From the streets of New York City to the townships of South Africa, the LGB&T rights movement and its opposition are engaged on an unprecedented international battle. Globalpost carries an article by Erna Smith, the first of 12 in-depth reports from key locations at this pivotal time in history, telling highly personal, often overlooked stories from the fight. The first report is from Cape Town, South Africa.
Just as Nono was beginning to understand her lesbian sexual identity at the age of 18, a male cousin began to rape her. Before the first attack, he admonished, “Now I am going to teach you how to be a lady.” He threatened to kill her if she told anyone.
Nono, who has asked that her last name not be used, learned two years ago that her cousin had been shot and killed in an unrelated incident. “In my heart I was so happy,” the 29-year-old said of her cousin’s death. “I thought, ‘Now I can live my life like I want as a lesbian.’”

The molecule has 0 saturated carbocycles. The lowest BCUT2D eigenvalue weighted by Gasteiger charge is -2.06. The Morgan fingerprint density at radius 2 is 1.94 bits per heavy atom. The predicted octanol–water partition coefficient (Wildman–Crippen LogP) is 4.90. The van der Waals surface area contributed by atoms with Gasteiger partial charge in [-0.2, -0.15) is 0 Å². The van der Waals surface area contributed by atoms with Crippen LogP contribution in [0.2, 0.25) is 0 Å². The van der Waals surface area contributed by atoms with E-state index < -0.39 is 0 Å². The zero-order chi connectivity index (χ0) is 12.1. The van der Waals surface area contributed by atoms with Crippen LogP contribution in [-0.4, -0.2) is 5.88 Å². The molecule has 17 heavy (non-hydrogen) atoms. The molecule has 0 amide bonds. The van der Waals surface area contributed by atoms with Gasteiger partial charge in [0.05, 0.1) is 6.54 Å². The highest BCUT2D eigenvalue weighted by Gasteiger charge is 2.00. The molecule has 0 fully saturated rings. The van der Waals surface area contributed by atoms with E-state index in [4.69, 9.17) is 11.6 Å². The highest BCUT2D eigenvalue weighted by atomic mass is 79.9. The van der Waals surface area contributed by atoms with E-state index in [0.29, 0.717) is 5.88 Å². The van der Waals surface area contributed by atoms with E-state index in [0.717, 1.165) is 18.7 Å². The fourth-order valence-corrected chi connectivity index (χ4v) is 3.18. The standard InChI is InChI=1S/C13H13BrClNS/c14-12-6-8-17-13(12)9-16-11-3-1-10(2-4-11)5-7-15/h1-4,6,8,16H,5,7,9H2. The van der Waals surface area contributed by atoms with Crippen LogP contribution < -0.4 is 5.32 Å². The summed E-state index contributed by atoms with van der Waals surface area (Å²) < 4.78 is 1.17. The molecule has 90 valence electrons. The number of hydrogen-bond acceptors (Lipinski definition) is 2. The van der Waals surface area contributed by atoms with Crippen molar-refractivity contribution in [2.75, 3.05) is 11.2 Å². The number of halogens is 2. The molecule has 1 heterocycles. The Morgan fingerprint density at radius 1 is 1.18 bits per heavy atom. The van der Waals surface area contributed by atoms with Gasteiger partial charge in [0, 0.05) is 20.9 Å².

Nono said she never reported her abuse to police. She belongs to a silent majority of gay South African women who have been victimized by “corrective rape,” a controversial term describing the practice of straight men raping lesbians to “correct” their sexual orientation.